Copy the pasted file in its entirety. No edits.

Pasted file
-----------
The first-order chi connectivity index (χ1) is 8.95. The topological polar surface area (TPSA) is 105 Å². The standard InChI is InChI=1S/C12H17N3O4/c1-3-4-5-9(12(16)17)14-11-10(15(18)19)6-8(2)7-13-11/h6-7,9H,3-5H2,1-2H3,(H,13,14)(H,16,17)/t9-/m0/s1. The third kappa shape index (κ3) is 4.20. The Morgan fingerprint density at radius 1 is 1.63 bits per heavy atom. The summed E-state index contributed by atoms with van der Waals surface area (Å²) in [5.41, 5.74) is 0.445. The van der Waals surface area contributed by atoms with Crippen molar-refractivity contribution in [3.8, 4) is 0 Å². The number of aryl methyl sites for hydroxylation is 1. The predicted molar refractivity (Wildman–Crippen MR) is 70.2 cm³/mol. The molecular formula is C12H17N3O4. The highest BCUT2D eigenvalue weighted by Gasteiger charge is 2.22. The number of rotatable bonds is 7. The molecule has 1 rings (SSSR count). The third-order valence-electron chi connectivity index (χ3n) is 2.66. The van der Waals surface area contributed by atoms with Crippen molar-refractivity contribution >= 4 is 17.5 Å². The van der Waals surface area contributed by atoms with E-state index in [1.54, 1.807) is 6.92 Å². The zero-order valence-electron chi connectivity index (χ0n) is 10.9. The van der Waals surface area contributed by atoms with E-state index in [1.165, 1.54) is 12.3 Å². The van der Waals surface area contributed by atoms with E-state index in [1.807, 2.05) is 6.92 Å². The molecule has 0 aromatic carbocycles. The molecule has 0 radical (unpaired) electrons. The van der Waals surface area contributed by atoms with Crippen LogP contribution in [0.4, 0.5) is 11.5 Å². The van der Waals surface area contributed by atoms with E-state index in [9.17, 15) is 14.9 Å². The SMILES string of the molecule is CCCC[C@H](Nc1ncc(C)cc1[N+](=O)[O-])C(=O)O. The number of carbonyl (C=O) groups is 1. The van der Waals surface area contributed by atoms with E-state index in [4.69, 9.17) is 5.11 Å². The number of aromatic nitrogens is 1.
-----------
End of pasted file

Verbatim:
The first-order chi connectivity index (χ1) is 8.95. The topological polar surface area (TPSA) is 105 Å². The standard InChI is InChI=1S/C12H17N3O4/c1-3-4-5-9(12(16)17)14-11-10(15(18)19)6-8(2)7-13-11/h6-7,9H,3-5H2,1-2H3,(H,13,14)(H,16,17)/t9-/m0/s1. The third kappa shape index (κ3) is 4.20. The Morgan fingerprint density at radius 1 is 1.63 bits per heavy atom. The summed E-state index contributed by atoms with van der Waals surface area (Å²) in [5.41, 5.74) is 0.445. The van der Waals surface area contributed by atoms with Crippen molar-refractivity contribution in [3.8, 4) is 0 Å². The number of aryl methyl sites for hydroxylation is 1. The predicted molar refractivity (Wildman–Crippen MR) is 70.2 cm³/mol. The molecular formula is C12H17N3O4. The highest BCUT2D eigenvalue weighted by Gasteiger charge is 2.22. The number of rotatable bonds is 7. The molecule has 1 rings (SSSR count). The third-order valence-electron chi connectivity index (χ3n) is 2.66. The van der Waals surface area contributed by atoms with Crippen molar-refractivity contribution >= 4 is 17.5 Å². The van der Waals surface area contributed by atoms with E-state index in [1.54, 1.807) is 6.92 Å². The zero-order valence-electron chi connectivity index (χ0n) is 10.9. The van der Waals surface area contributed by atoms with E-state index in [1.165, 1.54) is 12.3 Å². The van der Waals surface area contributed by atoms with E-state index in [1.807, 2.05) is 6.92 Å². The molecule has 0 aromatic carbocycles. The molecule has 0 radical (unpaired) electrons. The van der Waals surface area contributed by atoms with Crippen LogP contribution in [0.4, 0.5) is 11.5 Å². The van der Waals surface area contributed by atoms with E-state index in [9.17, 15) is 14.9 Å². The SMILES string of the molecule is CCCC[C@H](Nc1ncc(C)cc1[N+](=O)[O-])C(=O)O. The number of carbonyl (C=O) groups is 1. The van der Waals surface area contributed by atoms with E-state index in [4.69, 9.17) is 5.11 Å². The number of aromatic nitrogens is 1.